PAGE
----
The boys, then aged 11, were convicted of Bulger`s murder by Preston Crown Court on November 24, 1993, becoming the youngest convicted murderers of the 20th century.  The judge, Morland J., told Thompson and Venables that they had committed a crime of «unprecedented evil and barbarism.» In my opinion, your behavior was both cunning and very mean.  Morland sentenced her to imprisonment at Her Majesty`s discretion, recommending that she be detained for «many, many years» and recommending a minimum sentence of eight years.  At the end of the trial, the judge lifted the reporting restrictions and allowed the names of the murderers to be published, saying, «I did this because the public interest outweighed the interest of the accused. There was a need for an informed public debate on crimes committed by young children.  David Omand later criticized this decision, pointing to the difficulties it created in its review of the probation service`s handling of the case in 2010.  With an average age of 14, the UK is out of step with the rest of Europe. This does not mean that other countries ignore crimes committed by younger children. Instead, they treat them through child protection and protection systems, as in the Norwegian case, which bore notable similarities to that of the murder of James Bulger. In 1999, lawyers for Thompson and Venables appealed to the European Court of Human Rights that the boys` trial had not been impartial because they were too young to follow the procedure and understand an adult court. The court rejected their claim that the trial was inhuman and degrading, but maintained their claim that they had not received a fair trial due to the nature of the trial.  The Court also found that the Minister of the Interior`s intervention led to a «highly explosive atmosphere» that led to an unjust verdict.  On 15. In March 1999, the Strasbourg Court ruled by 14 votes to five that there had been a violation of Article 6 of the European Convention on Human Rights concerning the fairness of the trial of Thompson and Venables: «A public trial in adult court must be regarded as a very intimidating trial in the case of an 11-year-old child.  The case has continued to generate strong feelings and passionate debates about how the two perpetrators should have been treated, and it is as much a moral argument as it is a matter of rational reflection about rights, duties and what the evidence tells us. For example, this case is still very relevant to discussions about the age of criminal responsibility. Thompson and Venables were charged with kidnapping and murder on February 20, 1993. They were arrested on 24 September. They are the youngest convicted murderers in modern British history.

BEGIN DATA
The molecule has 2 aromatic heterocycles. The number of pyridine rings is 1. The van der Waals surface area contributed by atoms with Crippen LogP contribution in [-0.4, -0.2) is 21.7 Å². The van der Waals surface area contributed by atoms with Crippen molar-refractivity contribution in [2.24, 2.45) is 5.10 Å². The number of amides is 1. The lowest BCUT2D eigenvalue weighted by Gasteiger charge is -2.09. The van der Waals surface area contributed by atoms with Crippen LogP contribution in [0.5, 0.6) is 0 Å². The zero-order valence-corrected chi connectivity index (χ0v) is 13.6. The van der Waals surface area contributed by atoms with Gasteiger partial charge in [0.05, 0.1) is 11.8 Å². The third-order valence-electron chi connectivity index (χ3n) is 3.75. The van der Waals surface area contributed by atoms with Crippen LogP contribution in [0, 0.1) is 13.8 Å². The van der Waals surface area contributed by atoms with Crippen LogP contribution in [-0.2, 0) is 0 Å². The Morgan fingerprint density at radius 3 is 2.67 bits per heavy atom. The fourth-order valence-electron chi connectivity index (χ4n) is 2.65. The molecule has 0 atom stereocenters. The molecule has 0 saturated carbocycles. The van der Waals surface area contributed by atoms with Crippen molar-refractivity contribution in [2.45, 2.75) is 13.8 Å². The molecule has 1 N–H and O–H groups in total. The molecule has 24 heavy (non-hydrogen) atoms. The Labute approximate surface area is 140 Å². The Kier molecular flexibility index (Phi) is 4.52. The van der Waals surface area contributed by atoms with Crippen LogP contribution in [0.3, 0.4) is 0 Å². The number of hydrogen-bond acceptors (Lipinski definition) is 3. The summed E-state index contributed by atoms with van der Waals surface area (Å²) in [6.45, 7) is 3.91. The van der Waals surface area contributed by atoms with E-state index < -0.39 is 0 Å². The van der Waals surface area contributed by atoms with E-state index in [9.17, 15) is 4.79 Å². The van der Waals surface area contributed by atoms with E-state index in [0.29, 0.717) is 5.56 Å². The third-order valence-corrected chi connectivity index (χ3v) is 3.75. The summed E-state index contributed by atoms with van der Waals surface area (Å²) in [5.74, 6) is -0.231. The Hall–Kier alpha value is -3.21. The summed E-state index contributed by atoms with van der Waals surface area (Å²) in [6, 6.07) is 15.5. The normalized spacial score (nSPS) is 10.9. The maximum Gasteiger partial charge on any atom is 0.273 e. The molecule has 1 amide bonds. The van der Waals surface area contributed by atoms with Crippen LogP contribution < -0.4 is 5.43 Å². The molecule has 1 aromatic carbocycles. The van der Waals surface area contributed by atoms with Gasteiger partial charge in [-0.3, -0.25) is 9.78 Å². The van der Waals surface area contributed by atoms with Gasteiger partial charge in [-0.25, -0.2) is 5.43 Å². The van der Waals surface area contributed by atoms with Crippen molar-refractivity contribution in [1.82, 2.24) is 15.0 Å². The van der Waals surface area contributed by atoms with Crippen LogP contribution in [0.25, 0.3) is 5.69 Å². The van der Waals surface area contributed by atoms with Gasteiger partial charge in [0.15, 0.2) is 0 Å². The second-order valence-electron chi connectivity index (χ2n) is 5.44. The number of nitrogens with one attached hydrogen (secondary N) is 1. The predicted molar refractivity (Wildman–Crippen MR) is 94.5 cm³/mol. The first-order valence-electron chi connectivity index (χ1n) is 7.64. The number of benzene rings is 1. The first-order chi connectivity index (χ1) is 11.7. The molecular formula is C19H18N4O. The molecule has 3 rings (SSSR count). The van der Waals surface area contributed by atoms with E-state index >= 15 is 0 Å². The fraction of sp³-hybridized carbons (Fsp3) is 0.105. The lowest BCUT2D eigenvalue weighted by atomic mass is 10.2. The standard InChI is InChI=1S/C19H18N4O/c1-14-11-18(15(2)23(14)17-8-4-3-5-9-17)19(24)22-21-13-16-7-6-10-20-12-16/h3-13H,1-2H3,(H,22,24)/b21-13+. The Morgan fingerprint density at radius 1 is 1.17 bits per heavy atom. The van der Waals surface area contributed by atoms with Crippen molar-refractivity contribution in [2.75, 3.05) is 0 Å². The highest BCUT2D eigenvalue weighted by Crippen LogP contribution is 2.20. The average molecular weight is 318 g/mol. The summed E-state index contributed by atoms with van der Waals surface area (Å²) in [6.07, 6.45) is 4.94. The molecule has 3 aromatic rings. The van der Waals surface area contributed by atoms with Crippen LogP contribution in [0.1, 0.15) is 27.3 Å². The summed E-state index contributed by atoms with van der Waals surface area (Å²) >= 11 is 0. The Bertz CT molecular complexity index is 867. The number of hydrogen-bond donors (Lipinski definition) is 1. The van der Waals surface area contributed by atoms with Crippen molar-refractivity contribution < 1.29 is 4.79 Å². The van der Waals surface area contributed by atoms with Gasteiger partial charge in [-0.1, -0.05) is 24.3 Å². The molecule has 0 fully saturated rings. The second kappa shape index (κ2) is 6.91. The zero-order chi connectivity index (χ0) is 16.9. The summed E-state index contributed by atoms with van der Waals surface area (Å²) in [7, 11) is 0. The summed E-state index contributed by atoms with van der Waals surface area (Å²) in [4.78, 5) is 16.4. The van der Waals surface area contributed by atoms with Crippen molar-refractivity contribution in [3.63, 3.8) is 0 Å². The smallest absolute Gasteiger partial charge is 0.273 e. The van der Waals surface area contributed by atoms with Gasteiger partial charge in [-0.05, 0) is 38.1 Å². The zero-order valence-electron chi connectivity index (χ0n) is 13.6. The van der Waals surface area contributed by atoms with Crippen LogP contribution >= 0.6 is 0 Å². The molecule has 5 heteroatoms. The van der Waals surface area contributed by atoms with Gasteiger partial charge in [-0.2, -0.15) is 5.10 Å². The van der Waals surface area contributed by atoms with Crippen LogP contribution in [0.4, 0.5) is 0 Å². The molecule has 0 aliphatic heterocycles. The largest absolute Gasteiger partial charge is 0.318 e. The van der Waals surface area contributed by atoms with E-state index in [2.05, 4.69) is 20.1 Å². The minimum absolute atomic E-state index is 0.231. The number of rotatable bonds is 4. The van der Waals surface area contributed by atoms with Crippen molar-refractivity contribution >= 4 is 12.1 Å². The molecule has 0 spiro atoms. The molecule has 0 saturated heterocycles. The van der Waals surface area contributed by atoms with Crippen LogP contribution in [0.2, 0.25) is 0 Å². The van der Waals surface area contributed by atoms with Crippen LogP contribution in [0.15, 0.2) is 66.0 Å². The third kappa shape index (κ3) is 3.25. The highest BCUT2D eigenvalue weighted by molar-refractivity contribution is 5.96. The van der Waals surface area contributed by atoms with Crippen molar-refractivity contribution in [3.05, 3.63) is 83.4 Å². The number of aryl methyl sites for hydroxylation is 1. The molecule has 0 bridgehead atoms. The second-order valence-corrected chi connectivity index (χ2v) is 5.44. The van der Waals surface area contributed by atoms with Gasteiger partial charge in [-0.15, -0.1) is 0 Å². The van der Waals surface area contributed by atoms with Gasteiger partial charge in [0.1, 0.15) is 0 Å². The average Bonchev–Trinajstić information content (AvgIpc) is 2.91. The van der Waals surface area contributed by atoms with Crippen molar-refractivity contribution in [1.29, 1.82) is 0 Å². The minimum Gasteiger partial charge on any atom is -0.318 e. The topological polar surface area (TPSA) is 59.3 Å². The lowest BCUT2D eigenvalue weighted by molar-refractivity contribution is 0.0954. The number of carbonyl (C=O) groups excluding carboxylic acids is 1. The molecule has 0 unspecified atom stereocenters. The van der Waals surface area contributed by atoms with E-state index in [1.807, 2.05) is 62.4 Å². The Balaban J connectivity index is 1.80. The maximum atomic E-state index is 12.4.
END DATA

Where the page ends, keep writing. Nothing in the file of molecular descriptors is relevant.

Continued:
They were sentenced to indefinite detention at Her Majesty`s discretion and remained in custody until a decision of the Parole Board in June 2001 recommended their release on a lifetime licence at the age of 18.  Venables was sent to prison in 2010 for violating the terms of his license, paroled again in 2013, and sent back to prison in November 2017 for possessing child sexual abuse images on his computer. After the trial, Thompson was detained at the Barton Moss Secure Care Centre in Manchester.  Venables was detained at Vardy House, a small eight-bed unit of Red Bank`s security unit in St Helens, Merseyside. These places became known to the public only after the boys` release.  Details of the boys` lives are recorded twice a day on race sheets and signed by the staff member who wrote them; The files were kept in the units and copied to officials in Whitehall. The boys learned to hide their real names and the crime they had committed, which led them to be in the units. Venables` parents regularly visited their son at Red Bank, as did Thompson`s mother every three days at Barton Moss.  The boys received education and rehabilitation; Despite the initial problems, Venables reportedly made good progress at Red Bank, resulting in him being held there for eight years, although the facility was only a short-term pre-trial detention.  Both boys are said to be suffering from post-traumatic stress disorder, and Venables reports in particular nightmares and flashbacks of the murder.  If the government is not prepared to raise the minimum age of responsibility, the reintroduction of a presumption of doli incapax should be considered.